I am writing to you today as one voice in a chorus of millions of educators, students, parents, and concerned citizens. I ask that you take a moment to hear our stories.
Mr. President, I worked as a special education teacher at a small elementary school just two blocks from your Chicago home. Perhaps you and your family have walked by it, Reavis Elementary at 50th and Drexel? Did you ever wonder what happened inside that small, crumbling, yellow-brick schoolhouse which sits just outside your affluent Hyde Park neighborhood?
I doubt you let your girls spend much time in the park in front of Reavis, what with the frequent drive-bys and police chases. But that is where our students played before and after school. As you may know, our students' families are what's left of the population remaining after the demolition of the Robert Taylor Homes. Nearly all the students come from low-income homes, and every single one was African-American. Many were homeless, gangs infested the neighborhood, drugs touched far too many lives, and the violence was an ever-present threat. But everyday, those little babies walked to our school. And we worked hard for them, spending sixteen hours days and giving up our weekends and money to try and fill the gaps of not having a library, textbooks, support staff, a full-time nurse, supplies or music in our building. We gave our all.
And Mr. Obama, do you remember the friend you wrote about in your book, Dreams From My Father? You called her "Mary". Did you know that she dedicated more than twenty years of her life to the children of Reavis? I had the privilege of working with her during my first year of teaching. She was the most inspirational, kind-hearted, good, hard-working teacher I had ever seen. She had a way of making the children light up with joy. She worked endlessly, often losing sleep. You know her history, you wrote about it, she has not had an easy life.
I'm sorry to report her life has been made worse thanks to you, Mr. President. The pressure of test after test was all-consuming. Our administration was cruel, and our principal looked for reasons to belittle us, berate us, and to fire us. Instead of letting us, as professionals, be free to create relevant, engaging curriculum we were told we must write lessons a certain way, we must configure our board a specific way, we must put up the children's test data on the walls of the classrooms, and above all else, we must obey unquestioningly. We watched as the principal targeted the older teachers, or anyone who disagreed with him. No one was safe. More than one teacher from our small school community ended up at a psychiatric facility. Marriages failed, tensions were high, and many tears were shed.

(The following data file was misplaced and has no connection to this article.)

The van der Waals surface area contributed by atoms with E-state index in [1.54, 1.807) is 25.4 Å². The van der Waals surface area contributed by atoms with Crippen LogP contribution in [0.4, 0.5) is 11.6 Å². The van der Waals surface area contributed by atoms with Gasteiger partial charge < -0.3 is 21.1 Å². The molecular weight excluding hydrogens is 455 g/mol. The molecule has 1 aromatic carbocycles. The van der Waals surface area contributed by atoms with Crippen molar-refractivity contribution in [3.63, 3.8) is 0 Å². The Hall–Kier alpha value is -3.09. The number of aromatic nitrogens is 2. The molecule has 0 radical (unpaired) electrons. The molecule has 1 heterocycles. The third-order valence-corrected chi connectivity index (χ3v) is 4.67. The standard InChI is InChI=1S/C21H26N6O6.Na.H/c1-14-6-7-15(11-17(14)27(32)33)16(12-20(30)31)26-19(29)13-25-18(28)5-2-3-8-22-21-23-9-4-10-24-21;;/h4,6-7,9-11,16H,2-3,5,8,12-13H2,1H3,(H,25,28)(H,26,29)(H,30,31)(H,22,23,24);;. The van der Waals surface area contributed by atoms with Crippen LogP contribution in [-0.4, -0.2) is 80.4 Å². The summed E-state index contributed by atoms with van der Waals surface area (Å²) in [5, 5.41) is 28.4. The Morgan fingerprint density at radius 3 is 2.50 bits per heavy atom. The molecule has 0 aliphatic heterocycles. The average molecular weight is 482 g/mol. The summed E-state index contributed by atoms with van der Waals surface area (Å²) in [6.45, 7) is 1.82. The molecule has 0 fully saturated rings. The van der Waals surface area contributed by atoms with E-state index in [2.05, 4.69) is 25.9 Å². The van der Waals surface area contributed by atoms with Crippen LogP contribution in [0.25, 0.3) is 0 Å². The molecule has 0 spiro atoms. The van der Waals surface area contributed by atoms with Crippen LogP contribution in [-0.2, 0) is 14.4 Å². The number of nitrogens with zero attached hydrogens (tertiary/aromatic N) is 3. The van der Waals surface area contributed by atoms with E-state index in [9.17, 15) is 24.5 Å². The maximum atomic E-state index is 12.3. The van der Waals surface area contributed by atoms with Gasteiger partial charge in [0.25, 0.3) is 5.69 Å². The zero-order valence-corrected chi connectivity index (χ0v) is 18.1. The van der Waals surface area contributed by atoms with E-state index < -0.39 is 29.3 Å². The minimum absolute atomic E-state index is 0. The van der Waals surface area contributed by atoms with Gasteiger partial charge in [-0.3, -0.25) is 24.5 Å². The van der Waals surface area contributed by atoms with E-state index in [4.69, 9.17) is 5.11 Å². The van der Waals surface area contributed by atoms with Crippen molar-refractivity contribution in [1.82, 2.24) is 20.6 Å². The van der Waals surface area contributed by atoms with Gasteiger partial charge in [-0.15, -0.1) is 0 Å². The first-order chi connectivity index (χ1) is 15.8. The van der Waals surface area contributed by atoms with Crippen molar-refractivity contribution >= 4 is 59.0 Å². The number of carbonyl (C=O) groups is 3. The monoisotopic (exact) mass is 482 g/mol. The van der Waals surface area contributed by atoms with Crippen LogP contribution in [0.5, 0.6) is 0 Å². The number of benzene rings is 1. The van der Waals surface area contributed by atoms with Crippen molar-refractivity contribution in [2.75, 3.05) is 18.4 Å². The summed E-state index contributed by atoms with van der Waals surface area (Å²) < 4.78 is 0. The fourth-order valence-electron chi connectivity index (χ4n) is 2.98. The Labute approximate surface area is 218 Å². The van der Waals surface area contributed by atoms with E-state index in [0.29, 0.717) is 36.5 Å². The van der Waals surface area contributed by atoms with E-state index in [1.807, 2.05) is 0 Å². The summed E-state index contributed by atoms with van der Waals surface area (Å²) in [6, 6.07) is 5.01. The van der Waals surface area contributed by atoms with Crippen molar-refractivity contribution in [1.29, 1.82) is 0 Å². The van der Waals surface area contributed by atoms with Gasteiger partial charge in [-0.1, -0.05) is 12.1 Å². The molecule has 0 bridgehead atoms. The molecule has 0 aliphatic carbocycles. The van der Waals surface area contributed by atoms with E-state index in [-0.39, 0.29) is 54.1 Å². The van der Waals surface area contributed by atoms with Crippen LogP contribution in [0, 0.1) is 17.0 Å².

I wish I could say that school culture of fear was unique to Reavis. But it is not. For too many schools, this is the new normal in education under oppressive top-down mandates.
But "Mary" and I found small pockets of joy with our students. We secretly planned engaging lessons on all sorts of topics squeezed into the cracks between the mandated tests and while our principal was out of the building. We co-taught fun lessons that were filled with laughter, creativity, and lively questions. We had to tell the children not to get too loud in their excitement, in case someone from administration came down the hall and saw that we were not following the boring scripts and mandated paperwork. I remember one day, in the heart of an active lesson, one of our reluctant readers getting up and reading a whole paragraph which she had written herself in front of the class. We all danced and hugged and shed tears of joy, all while nervously glancing over our shoulders for fear of being discovered by the bosses. Mr. President, we shouldn't have to hide those moments. But you see, that small success won't even matter since that special education student will likely never pass the standardized test. In the eyes of the Department of Education, she is a "failure". And thus, so are we, her teachers.
Poor "Mary". She knew as a veteran teacher that no school would ever hire someone her age. So she was stuck in that abusive school. She reminisced how things had always been hard teaching in an inner-city school, but they had been better years ago. The past few years had become unbearable, she told me. The year after I worked there, she was finally forced into early retirement. She will have to live on a reduced pension for the rest of her life. According to your administration, her years of dedication, loyalty, and practiced expertise mean nothing. In fact, I'm sure the Department of Education would be happy to bring in a poorly-trained, inexperienced novice like Teach for America provides. So Mr. President, your friend "Mary" is now just another selfless soul thrown away in this barrage of teacher-bashing, deprofessionalization, and budget-cutting.
This is the world of Race to the Top. Of cold competition, deceptive data, test scores, merit pay, unfair teacher evaluations, and a constant fear of school closures or massive layoffs. I remember trembling as the list of school closures came out, knowing this time it could be our school, our fragile children displaced. Meanwhile, we would watch as the Chicago Public Schools unfairly gave new money, facilities, marketing, and praise to charter schools and turnarounds, while our neighborhood school was crushed under growing accountability with shrinking resources.